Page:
The whole painting brings a positive and happy feel to the memories which Chagall has growing up in the small village.  The pallet is typical to the brightly coloured orthodox churches and cathedrals with are scattered across Russia, indicting a celebration of faith.

Critics have paid tribute to this painting in that it brings together Christian, Jewish, Russian folklore and Yiddish representations to show a community working together in harmony.  While this may be a childlike view of the world, this is exactly what this painting was to Chagall; his memories of growing up, the stories that he was told and his experiences.

There is little more analysis which can be presented to this painting as the artist really wanted to draw the audience in to the fairy tale of his own memories.

This has a beautiful whimsical feel to it, and I can see the influences which surrounded Chagall as he grew up, which is what endears me to this painting.

What do you think of this painting?  Why not tell me in the comments?  Like this post?  Why not share it?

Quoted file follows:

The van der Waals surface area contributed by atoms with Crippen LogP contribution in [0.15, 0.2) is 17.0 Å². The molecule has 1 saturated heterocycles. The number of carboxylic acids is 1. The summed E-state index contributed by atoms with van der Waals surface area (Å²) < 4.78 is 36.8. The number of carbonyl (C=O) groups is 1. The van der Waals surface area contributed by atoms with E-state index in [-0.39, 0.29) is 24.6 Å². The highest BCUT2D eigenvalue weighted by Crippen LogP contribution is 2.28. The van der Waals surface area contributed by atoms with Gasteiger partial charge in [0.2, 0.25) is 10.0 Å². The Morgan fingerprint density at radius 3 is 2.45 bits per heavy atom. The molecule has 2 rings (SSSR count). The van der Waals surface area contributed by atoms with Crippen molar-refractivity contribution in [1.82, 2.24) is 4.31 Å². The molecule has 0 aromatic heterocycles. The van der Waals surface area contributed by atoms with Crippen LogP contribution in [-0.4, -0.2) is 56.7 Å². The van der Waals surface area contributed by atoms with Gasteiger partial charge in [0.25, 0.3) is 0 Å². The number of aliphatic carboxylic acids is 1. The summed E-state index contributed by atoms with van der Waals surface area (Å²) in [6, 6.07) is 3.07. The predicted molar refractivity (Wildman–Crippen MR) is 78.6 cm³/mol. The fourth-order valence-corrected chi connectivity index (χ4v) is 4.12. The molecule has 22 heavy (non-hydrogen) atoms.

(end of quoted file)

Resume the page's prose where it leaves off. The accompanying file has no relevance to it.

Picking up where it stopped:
Advertisements

5 thoughts on “I and the village – Marc Chagall

Add yours

  1. > Russian artist who lived between 1887 – 1985

    98 years old! WOW. For a Russian that must be something.

    Do you think think artists, in general, follow trends in style, generation after generation?

    Liked by 1 person

Leave a Reply

Fill in your details below or click an icon to log in:

WordPress.com Logo

You are commenting using your WordPress.com account. Log Out /  Change )

Google+ photo

You are commenting using your Google+ account. Log Out /  Change )

Twitter picture

You are commenting using your Twitter account. Log Out /  Change )

Facebook photo

You are commenting using your Facebook account. Log Out /  Change )

Connecting to %s

Create a website or blog at WordPress.com

Up ↑

Big Art Theory Blog

a place where art meets literature in a way unseen before

A Guy Called Bloke and K9 Doodlepip!

We Each Have A Story To Tell

Zhiguai Translations

Chinese Tales of the Strange and Anomalous, translated (roughly) by Geoff Humble

Anonymole - apocryphal abecedarian

Mental meanderings of a subterranean gadriosopher